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--- [log in to unmask] wrote:

> > [mailto:[log in to unmask]] On Behalf Of
> Paul Bartlett

> I
> > didn't pay attention to whether there was even a
> copyright
> notice in
> > the materials.
> 
> IANAL but last I recall reading that the latest laws
> and
> treaties consider *everything* copyrighted
> regardless of whether
> it has a notice or not.
> 
True for modern texts, not necessarily for these. For
the past twenty years or so, anything you write, even
a shopping list, is under copyright. The difference
between this general copyright and the registered kind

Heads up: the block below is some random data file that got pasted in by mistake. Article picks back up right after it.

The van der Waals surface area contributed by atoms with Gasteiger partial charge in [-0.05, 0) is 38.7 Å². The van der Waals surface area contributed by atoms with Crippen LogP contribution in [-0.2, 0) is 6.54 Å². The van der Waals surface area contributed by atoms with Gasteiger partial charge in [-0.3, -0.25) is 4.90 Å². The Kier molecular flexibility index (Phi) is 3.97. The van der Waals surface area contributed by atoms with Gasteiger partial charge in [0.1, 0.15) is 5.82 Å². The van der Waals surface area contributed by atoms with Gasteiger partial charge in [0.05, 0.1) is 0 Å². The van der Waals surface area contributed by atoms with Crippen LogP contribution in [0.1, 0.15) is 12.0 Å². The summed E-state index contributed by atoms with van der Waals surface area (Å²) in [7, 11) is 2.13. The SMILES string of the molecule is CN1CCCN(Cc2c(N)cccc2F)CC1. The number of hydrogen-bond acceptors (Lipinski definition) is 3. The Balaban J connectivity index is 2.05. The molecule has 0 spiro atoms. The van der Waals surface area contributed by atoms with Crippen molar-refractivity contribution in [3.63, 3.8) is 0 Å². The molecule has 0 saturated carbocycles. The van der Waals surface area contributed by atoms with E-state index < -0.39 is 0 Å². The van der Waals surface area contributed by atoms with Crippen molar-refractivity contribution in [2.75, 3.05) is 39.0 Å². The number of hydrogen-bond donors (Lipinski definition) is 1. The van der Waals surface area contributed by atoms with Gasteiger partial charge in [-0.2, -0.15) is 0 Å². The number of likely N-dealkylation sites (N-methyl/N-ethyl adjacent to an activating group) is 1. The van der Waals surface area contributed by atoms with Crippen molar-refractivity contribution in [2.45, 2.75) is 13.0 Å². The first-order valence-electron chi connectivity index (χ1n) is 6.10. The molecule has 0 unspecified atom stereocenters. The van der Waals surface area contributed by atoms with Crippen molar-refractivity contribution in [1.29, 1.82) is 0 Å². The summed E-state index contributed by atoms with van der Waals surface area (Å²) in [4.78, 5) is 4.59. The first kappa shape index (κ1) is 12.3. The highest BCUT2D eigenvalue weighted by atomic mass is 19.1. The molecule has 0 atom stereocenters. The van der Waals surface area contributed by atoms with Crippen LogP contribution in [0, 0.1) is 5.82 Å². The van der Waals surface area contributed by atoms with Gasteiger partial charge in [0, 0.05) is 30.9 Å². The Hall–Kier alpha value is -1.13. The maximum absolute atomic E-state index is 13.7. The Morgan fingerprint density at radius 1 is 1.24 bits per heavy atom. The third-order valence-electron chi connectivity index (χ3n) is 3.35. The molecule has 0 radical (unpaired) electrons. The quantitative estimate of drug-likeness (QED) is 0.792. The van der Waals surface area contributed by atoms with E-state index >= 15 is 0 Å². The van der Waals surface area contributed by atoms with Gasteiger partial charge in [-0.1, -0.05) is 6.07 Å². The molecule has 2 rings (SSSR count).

we writers tend to prefer is that if I catch someone
selling pirated copies of a general copyright work of
mine, I can bring action to stop him, but I can't
recover any profits he has effectively stolen from me.
With a registered copyright, I can also sue for
whatever money he has collected for my work.

Given the period of this work, if there is no specific
notice, it probably is not under copyright in the US.
(In Britain, on the other hand, automatic copyright
goes back much further.) Anyway, this is why some
comparatively recent works have turned up on
Gutenberg: in the absence of a specific copyright
notice, these earlier works are effectively in the
public domain.

Steve


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